In my shell script I got these lines:

rm tempfl.txt
rm tempfl2.txt

If these do not exist I get the error messages:

rm: tempfl2.txt: No such file or directory
rm: tempfl.txt: No such file or directory

Is there a way to only suppress these messages even though they do not always appear, as the files might exist?


6 Answers 6


As the other answers state, you can use command 2> /dev/null to throw away the error output from command

But what is going on here?

> is the operator used to redirect output. 2 is a reference to the standard error output stream, i.e. 2> = redirect error output.

/dev/null is the 'null device' which just swallows any input provided to it. You can combine the two to effectively throw away output from a command.

Full reference:

  • > /dev/null throw away stdout
  • 1> /dev/null throw away stdout
  • 2> /dev/null throw away stderr
  • &> /dev/null throw away both stdout and stderr
  • 8
    Thanks. This is the first place I've seen fully explain what the different parts of 2&>1 actually mean.
    – SiHa
    Jan 12, 2021 at 12:15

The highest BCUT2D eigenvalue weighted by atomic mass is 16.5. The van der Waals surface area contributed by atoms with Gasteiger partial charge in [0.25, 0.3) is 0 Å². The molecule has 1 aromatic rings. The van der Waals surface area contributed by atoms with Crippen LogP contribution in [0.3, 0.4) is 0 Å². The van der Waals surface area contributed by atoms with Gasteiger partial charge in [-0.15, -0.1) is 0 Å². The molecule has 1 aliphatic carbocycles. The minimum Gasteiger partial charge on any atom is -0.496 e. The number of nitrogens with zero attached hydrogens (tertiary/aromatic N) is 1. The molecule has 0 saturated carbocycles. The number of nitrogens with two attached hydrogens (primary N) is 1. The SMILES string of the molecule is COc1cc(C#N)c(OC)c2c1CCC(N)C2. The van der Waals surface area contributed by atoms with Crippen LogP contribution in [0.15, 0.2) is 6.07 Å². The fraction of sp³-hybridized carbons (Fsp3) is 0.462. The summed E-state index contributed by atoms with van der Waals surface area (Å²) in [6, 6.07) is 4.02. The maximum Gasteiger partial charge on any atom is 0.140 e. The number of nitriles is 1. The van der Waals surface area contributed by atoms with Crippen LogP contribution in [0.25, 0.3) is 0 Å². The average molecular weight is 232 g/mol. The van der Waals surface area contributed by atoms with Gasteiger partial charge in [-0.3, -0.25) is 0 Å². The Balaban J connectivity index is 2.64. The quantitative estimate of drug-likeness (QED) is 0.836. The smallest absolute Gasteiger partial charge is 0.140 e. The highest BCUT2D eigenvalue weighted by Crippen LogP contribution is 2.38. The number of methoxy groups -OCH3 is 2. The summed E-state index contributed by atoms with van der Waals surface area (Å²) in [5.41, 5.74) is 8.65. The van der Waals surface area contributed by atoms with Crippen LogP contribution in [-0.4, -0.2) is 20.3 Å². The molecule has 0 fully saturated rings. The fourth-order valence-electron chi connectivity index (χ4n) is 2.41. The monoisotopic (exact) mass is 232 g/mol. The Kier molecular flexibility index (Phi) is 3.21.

• 2
    @SiHa So what does 2&>1 do? Isn't the 2 redundant here?
    – silkfire
    Apr 13, 2022 at 18:50
  • 1
    Please resist using &>/dev/null which appears to be a shorthand of > /dev/null 2>&1! It might not be harmful in Bash, but to clear things up: It's not POSIX compliant and always produces an exit code of 0, when using #!/usr/bin/env sh as a shebang on some systems. It's a better habit to use > /dev/null 2>&1 instead. I had to learn it the hard way. Feb 15, 2023 at 19:21

You have two options:

Suppress rm warnings

$ rm tempfl.txt 2> /dev/null

Redirect script output to /dev/null

$ ./myscript.sh 2> /dev/null

The latter has a drawback of missing all other warning messages produced by your script.

  • 6
    rm -f should be used carefully. Mar 28, 2013 at 10:01

We can use 2> /dev/null to suppress the output error and || true to ensure a success exit status:

rm foo
=> rm: cannot remove ‘foo’: No such file or directory

rm foo 2> /dev/null
echo $?
=> 1

rm foo 2> /dev/null || true
echo $?
=> 0

If you are using the command in a shell script, makefile, etc, maybe you need this.


you should redirect all error message to /dev/null like

rm tempfl2.txt 2> /dev/null

Adding to the answers above: It is probably a better idea to keep error messages (like permission denied or some such). Just test existence of the file before deleting it:

[ -f file.txt ] && rm file.txt

This assumes a Bourne like shell, e.g., bash. The above has the additional benefit that it won't try to delete a directory, something rm can't do.


Try this command:

rm -f tempfl.txt

the -f option acts like this:

-f, --force  ignore nonexistent files, never prompt

The command also doesn't report a non-zero error code in case the file doesn't exist.

  • Could you give more of an explanation for your answer? Feb 19, 2014 at 15:09

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